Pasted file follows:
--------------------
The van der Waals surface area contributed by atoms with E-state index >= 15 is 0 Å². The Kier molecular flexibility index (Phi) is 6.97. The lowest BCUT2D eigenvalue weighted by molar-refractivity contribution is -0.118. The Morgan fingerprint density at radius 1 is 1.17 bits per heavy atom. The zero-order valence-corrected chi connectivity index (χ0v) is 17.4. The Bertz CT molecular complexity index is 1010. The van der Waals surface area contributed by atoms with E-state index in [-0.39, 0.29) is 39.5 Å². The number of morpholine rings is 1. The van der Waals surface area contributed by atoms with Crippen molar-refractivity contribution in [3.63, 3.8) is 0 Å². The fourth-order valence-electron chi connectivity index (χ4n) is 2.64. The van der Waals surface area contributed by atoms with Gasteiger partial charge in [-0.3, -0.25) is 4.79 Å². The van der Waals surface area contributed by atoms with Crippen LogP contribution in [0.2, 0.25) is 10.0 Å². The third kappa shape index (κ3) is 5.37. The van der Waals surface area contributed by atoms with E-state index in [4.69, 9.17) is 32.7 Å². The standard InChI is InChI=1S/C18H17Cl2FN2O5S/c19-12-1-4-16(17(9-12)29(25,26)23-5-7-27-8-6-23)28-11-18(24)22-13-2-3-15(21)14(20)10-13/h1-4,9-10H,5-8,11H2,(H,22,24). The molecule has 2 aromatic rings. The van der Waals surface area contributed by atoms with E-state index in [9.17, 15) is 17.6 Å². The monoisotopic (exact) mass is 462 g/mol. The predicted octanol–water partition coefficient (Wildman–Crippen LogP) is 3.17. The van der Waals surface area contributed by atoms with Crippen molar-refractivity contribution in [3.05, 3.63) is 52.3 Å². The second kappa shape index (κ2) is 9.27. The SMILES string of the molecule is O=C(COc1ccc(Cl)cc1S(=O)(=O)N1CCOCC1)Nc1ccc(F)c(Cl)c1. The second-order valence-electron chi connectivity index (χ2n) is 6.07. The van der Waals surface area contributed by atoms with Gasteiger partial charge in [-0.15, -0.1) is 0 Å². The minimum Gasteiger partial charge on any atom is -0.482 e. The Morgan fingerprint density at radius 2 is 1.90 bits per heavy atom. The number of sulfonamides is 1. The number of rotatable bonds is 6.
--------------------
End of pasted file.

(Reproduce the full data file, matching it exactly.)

The van der Waals surface area contributed by atoms with E-state index >= 15 is 0 Å². The Kier molecular flexibility index (Phi) is 6.97. The lowest BCUT2D eigenvalue weighted by molar-refractivity contribution is -0.118. The Morgan fingerprint density at radius 1 is 1.17 bits per heavy atom. The zero-order valence-corrected chi connectivity index (χ0v) is 17.4. The Bertz CT molecular complexity index is 1010. The van der Waals surface area contributed by atoms with E-state index in [-0.39, 0.29) is 39.5 Å². The number of morpholine rings is 1. The van der Waals surface area contributed by atoms with Crippen molar-refractivity contribution in [3.63, 3.8) is 0 Å². The fourth-order valence-electron chi connectivity index (χ4n) is 2.64. The van der Waals surface area contributed by atoms with Gasteiger partial charge in [-0.3, -0.25) is 4.79 Å². The van der Waals surface area contributed by atoms with Crippen LogP contribution in [0.2, 0.25) is 10.0 Å². The third kappa shape index (κ3) is 5.37. The van der Waals surface area contributed by atoms with E-state index in [4.69, 9.17) is 32.7 Å². The standard InChI is InChI=1S/C18H17Cl2FN2O5S/c19-12-1-4-16(17(9-12)29(25,26)23-5-7-27-8-6-23)28-11-18(24)22-13-2-3-15(21)14(20)10-13/h1-4,9-10H,5-8,11H2,(H,22,24). The molecule has 2 aromatic rings. The van der Waals surface area contributed by atoms with E-state index in [9.17, 15) is 17.6 Å². The monoisotopic (exact) mass is 462 g/mol. The predicted octanol–water partition coefficient (Wildman–Crippen LogP) is 3.17. The van der Waals surface area contributed by atoms with Crippen molar-refractivity contribution in [3.05, 3.63) is 52.3 Å². The second kappa shape index (κ2) is 9.27. The SMILES string of the molecule is O=C(COc1ccc(Cl)cc1S(=O)(=O)N1CCOCC1)Nc1ccc(F)c(Cl)c1. The second-order valence-electron chi connectivity index (χ2n) is 6.07. The van der Waals surface area contributed by atoms with Gasteiger partial charge in [-0.15, -0.1) is 0 Å². The minimum Gasteiger partial charge on any atom is -0.482 e. The Morgan fingerprint density at radius 2 is 1.90 bits per heavy atom. The number of sulfonamides is 1. The number of rotatable bonds is 6.